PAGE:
Published: 14/10/2004, Volume II4, No. 5927 Page 28 29
A trust has successfully combated the national shortage of radiologists and cut waits with a sonographer-led ultrasound service. Ann Dix reports
Radiologist Dr Roger Moshy is a rare breed: a consultant prepared to do himself out of a job in the interests of patient care.
At Peterborough and Stamford Hospitals foundation trust, where Dr Moshy is clinical lead for ultrasound, sonographers now perform most of the ultrasound scans previously carried out by radiologists. They manage their own caseloads, working to clinical protocols, and are responsible for running the service, which means clinical governance, organising staff rotas and commissioning equipment.
The main impetus for change was a national shortage of radiologists, explains Dr Moshy. At one stage, the number of radiologists in the department fell by half.
'Until recently we had only four whole-time equivalents and survived only through the assistance of locums.'
This, combined with increasing demand for ultrasound scans, was resulting in long waiting times.
Since the introduction of a sonographer-led service, the department has reduced waiting times from 20-24 weeks to four to six weeks for most procedures.
The move to expand sonographers' roles started six years ago. 'It was a gradual thing that suddenly accelerated when the shortage of radiologists became acute, ' he says. 'In the past, sonographers were mainly confined to scanning pregnancies. Now they undertake all types of scans. The gynaecology and venography service is virtually entirely in the hands of the sonographers. The only thing they do not do is interventional procedures.
'The advantages of a sonographer-led service are that we have more sessions covered and this has increased the throughput of patients within the department.We undertake 25,000 to 26,000 ultrasound scans per year; about 95 per cent of this is done by sonographers.'
This frees radiologists to specialise in more complex cases that require a second opinion or intervention. But as Dr Moshy concedes, deskilling of radiologists is inevitable and this can lead to resistance in the profession. 'I can understand how it can be threatening, ' he says. 'The first concern is that you trained all these years and someone is doing your work. The second, which is more serious, is that there comes a point where if you are not doing the work, you lose the skills.'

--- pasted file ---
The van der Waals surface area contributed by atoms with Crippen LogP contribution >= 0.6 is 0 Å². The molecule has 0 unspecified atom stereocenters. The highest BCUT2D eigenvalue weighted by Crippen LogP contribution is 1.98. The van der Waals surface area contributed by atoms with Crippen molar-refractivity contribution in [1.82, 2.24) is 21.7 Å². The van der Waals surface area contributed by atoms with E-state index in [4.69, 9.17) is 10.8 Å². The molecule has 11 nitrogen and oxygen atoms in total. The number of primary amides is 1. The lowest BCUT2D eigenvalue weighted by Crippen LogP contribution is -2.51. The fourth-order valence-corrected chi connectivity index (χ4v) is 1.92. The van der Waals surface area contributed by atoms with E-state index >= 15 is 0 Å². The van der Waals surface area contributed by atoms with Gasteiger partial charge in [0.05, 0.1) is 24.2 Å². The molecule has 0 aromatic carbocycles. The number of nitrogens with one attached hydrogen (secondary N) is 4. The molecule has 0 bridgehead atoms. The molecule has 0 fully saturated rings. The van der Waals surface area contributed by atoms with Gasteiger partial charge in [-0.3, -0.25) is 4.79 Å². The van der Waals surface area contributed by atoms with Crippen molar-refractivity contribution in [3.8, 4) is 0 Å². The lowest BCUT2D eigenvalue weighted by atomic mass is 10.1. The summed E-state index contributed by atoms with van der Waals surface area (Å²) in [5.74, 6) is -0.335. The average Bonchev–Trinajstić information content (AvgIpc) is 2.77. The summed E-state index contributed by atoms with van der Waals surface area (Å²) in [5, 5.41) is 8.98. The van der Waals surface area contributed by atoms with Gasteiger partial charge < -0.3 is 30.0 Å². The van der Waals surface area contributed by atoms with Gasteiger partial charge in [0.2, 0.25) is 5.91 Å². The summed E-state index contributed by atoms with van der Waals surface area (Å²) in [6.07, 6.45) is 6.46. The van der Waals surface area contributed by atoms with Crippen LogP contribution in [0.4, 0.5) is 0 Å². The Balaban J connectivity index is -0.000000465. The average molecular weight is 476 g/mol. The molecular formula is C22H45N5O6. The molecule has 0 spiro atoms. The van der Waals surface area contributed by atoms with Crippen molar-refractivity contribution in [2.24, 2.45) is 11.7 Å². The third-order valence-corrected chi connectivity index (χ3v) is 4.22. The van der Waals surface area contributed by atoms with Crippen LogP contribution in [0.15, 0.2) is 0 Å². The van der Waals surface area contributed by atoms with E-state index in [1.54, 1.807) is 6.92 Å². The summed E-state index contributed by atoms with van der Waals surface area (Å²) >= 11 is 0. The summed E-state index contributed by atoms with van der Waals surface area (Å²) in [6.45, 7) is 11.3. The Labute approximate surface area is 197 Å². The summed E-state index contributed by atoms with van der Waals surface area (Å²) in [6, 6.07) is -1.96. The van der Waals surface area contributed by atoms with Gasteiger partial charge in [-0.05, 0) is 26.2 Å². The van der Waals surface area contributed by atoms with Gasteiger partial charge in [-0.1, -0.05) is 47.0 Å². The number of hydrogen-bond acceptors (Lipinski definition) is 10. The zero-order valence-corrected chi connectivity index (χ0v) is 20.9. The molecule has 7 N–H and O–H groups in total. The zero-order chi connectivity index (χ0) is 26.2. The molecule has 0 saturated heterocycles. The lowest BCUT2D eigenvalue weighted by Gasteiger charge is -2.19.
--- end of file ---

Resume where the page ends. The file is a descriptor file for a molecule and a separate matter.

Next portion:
Dr Moshy has experienced this first hand: he has hardly done any skeletal reporting over the past four years and believes he is getting to the point where he would need to retrain to do this type of work again.
'As a radiologist, you become much more specialist.
Some people regard that as a good thing and some as a bad thing, but That is the nature of the beast. That is why, for us, there is no going back.'
He admits this can be worrying for radiologists like him who work for a district general hospital and are expected to have a wide range of skills. 'But, in the end, what we should be looking at is what's best for care.'
The department has 13 sonographers totalling 10 whole-time equivalents, each specialising in different areas to ensure the team offers the full range of services.
Training is done with Hertfordshire University, and sonographers undergo continuing professional development. All are deemed enhanced practitioners and paid accordingly.
Superintendent sonographer and administrative lead for ultrasound Karen Wilson says many sonographers welcome the chance to train in new areas. 'Because we offer such a wide scope of ultrasound procedures, people can choose the areas they are interested in.'